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Re: 64,000 year Neanderthal Cave Art
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An interesting topic.

Always worth bearing in mind that for the vast majority time since c.200 thousand years ago (ie earliest Homo s. s. linage) and prior to the Late Pleistocene/Holocene, we have no physical evidence for art among Homo sapiens sapiens either...

...this large fact does nothing to speak to the potential/latency for 'art' among other late Homo groups :/

The presence of very skillfully made symmetrical handaxes from 500+ thousand years ago has long been considered as arguably 'art' - at least in terms of the importance of pleasing object-forms, not simply functional necessity.

The ability to make music - specifically harmonized singing has been suggested as possibly a pre-cursor to formal language. The debate is open on that issue and origins.

Singing, story-telling, dancing and music, and love making can all be seen as associated with wider complex including 'language', and the passing on of knowledge, practices, and traditions . There are clear evolutionary benefits for this kind of social interaction, especially in terms of complex childhood development. Likely these positive 'feedbacks' continually influenced all Homo species and possibly ancestral Australopithecus before them.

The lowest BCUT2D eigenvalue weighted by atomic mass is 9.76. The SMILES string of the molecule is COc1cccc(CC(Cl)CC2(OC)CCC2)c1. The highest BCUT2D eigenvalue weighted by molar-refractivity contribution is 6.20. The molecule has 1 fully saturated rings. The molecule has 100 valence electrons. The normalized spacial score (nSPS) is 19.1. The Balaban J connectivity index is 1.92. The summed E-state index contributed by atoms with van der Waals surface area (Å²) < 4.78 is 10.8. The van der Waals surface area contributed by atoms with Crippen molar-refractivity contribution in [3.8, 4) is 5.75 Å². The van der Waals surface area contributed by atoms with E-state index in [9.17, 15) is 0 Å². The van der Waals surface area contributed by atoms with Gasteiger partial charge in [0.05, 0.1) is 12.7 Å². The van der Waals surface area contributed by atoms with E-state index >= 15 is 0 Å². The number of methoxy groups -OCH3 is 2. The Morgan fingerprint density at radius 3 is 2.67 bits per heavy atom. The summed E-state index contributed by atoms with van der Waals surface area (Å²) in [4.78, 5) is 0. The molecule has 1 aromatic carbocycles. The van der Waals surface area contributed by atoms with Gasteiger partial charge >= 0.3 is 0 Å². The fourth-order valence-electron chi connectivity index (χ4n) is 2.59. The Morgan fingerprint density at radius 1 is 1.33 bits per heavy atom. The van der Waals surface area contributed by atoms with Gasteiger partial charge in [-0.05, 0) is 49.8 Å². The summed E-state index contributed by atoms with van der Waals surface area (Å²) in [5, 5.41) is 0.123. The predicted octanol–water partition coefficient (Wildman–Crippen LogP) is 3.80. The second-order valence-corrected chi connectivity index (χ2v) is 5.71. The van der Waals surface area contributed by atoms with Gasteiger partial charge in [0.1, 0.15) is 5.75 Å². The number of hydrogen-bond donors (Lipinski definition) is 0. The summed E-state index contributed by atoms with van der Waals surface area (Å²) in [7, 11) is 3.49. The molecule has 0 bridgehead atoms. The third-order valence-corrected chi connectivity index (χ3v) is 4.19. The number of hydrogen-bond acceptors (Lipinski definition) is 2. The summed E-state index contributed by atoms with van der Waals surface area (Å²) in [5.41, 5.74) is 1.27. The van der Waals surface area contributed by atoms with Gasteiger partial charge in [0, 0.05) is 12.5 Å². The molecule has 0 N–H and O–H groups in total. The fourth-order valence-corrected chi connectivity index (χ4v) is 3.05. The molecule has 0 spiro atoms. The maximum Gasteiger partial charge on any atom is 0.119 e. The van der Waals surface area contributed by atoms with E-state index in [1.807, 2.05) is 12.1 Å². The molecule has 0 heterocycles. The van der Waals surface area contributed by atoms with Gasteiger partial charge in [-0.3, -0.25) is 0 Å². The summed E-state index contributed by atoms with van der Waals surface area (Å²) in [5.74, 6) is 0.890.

Where does art start and end when we consider singing?

Personally I think it safe to start assuming 'craft' and 'decorative' abilities from the late Homo erctus-types, affiliates and descendants onward; including Sapiens, Neanderthal and Denovisian - all had small flint tools for possible 'decorative' work.

To Summarize:
Painted and carved rocks (which actually survive) are only a small sub-set of 'art' in hunter-gather life-styles - we can assume much 'care-fully crafted' material, never mind social practices like singing, simply do not survive archaeologically.

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Posted by CR
12th March 2018ce

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